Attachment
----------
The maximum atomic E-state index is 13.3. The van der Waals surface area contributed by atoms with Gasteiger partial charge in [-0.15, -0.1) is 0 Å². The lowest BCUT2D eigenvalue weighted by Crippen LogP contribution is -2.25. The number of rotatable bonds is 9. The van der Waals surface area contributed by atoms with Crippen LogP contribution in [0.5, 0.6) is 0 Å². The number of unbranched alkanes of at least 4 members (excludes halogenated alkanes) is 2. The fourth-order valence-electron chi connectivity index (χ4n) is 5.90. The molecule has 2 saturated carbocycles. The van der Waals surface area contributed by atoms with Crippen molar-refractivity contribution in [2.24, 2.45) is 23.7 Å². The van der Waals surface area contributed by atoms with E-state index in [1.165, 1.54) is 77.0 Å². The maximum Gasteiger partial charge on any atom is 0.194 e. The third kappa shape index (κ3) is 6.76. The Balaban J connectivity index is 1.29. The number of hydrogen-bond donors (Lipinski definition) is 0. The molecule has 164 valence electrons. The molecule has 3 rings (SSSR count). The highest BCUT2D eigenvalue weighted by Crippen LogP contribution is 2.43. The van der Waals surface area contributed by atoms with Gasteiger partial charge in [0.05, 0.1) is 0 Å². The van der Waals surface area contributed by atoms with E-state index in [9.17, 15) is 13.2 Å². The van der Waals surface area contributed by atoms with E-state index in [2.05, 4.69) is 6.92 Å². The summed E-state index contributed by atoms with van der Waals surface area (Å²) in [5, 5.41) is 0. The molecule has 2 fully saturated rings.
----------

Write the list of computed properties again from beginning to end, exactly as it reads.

The maximum atomic E-state index is 13.3. The van der Waals surface area contributed by atoms with Gasteiger partial charge in [-0.15, -0.1) is 0 Å². The lowest BCUT2D eigenvalue weighted by Crippen LogP contribution is -2.25. The number of rotatable bonds is 9. The van der Waals surface area contributed by atoms with Crippen LogP contribution in [0.5, 0.6) is 0 Å². The number of unbranched alkanes of at least 4 members (excludes halogenated alkanes) is 2. The fourth-order valence-electron chi connectivity index (χ4n) is 5.90. The molecule has 2 saturated carbocycles. The van der Waals surface area contributed by atoms with Crippen molar-refractivity contribution in [2.24, 2.45) is 23.7 Å². The van der Waals surface area contributed by atoms with E-state index in [1.165, 1.54) is 77.0 Å². The maximum Gasteiger partial charge on any atom is 0.194 e. The third kappa shape index (κ3) is 6.76. The Balaban J connectivity index is 1.29. The number of hydrogen-bond donors (Lipinski definition) is 0. The molecule has 164 valence electrons. The molecule has 3 rings (SSSR count). The highest BCUT2D eigenvalue weighted by Crippen LogP contribution is 2.43. The van der Waals surface area contributed by atoms with Gasteiger partial charge in [0.05, 0.1) is 0 Å². The van der Waals surface area contributed by atoms with E-state index in [9.17, 15) is 13.2 Å². The van der Waals surface area contributed by atoms with E-state index in [2.05, 4.69) is 6.92 Å². The summed E-state index contributed by atoms with van der Waals surface area (Å²) in [5, 5.41) is 0. The molecule has 2 fully saturated rings.